It seems like a million years ago that Mary W. Walters wrote her "Talent Killers" post for The Militant Writer. Two years and 420 comments later - she's still getting hits and comments. I know because I get the RSS feed.
I'm absolutely positive that she didn't realize that we were on the cusp of the e-book revolution. Naturally she (and thousands of writers like her) were frustrated, in stead of a clear path to the Big Six of publishing - there was a locked gate. No one had a clue at the time but the publishing industry 'gate-keeping' system was about to be blown out of the water.
Look where we are today. Times have changed to the point where a well-known mid-list writer with a sweet deal on the table will look at 25% of e-book sales as a deal breaker. Instead of leaping on the deal, the writer said to his agent 'Are you kidding? I can publish this myself and do better.'
Exit writer, door closed.
Publisher is out 75% of potential sales and agent out 20% of writer's cut in commission.
There are still authors who will go to any lengths to get rejected by an agent. There are still agents who will MAKE writers jump through hoops and go to all kinds of contortions to get rejected. Occasionally there will be hook-ups, contracts and even sales.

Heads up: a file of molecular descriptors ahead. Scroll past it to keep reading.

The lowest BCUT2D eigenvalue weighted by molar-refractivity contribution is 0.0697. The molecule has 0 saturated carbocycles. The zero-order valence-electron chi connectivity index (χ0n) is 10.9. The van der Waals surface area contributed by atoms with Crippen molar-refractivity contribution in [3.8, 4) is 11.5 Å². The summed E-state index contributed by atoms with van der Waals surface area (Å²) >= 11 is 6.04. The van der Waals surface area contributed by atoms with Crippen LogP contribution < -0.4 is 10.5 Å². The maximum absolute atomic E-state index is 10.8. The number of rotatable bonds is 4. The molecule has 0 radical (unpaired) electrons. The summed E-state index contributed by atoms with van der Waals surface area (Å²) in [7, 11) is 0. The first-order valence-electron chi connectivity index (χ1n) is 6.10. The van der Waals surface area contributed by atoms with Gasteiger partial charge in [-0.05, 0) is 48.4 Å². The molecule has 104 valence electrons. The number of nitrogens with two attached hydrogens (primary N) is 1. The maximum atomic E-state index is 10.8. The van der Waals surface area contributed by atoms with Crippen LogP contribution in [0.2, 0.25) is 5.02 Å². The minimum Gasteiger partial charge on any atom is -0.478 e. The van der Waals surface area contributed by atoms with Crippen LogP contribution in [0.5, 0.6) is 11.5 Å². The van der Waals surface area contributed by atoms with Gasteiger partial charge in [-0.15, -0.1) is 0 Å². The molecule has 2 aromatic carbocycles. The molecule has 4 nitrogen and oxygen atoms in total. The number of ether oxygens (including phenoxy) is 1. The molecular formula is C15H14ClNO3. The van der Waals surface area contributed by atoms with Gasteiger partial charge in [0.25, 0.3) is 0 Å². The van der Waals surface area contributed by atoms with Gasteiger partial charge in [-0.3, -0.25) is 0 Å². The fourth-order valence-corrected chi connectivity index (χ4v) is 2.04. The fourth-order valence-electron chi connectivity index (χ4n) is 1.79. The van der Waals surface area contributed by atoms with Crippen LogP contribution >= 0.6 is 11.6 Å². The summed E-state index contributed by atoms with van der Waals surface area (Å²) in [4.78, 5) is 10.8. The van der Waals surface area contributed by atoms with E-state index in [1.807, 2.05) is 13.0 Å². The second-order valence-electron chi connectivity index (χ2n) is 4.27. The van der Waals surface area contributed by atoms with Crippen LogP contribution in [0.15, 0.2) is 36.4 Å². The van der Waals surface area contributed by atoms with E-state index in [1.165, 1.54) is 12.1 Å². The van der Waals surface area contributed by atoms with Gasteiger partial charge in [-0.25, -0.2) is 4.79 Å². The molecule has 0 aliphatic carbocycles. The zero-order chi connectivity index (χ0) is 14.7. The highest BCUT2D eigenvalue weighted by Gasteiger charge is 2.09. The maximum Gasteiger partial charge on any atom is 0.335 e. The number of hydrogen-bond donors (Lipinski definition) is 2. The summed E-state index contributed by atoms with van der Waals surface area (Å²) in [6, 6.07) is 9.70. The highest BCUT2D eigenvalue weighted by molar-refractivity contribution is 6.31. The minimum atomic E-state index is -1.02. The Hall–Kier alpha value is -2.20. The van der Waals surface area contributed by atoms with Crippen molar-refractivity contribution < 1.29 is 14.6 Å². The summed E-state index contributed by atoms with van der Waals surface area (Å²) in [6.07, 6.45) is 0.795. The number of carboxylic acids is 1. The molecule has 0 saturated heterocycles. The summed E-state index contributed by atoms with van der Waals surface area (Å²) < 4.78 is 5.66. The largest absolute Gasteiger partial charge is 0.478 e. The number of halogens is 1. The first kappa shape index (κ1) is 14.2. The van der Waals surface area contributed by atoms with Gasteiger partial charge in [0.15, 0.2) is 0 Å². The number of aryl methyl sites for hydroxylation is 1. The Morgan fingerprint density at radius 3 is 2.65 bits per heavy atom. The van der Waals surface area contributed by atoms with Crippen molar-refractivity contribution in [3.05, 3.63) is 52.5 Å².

However, most of the writers I know have decided they are better off with DIY publishing.
I don't know if the rise of e-pulp fiction has impacted the bottom line of agents or publishers. I don't know if the slush pile has been affected - there may be no difference. I'm not even sure that it matters in the long run - except to the writers who have turned rejection into cash.
Readers seem to be happy - they have access to cheap books in hard times. E-readers are a great investment. I love mine.
I'm reading more than ever, cheap books, free books - first run books that I could never afford in hard-cover. Books by friends in the UK and Australia that I never would have seen otherwise.
The fact that I got a couple of bucks from both Amazon and Barnes & Noble didn't hurt either.
PS - this is a link to the Smashwords blog. Mark is all fired up about the 'Publishing Revolution.' I think you will enjoy it.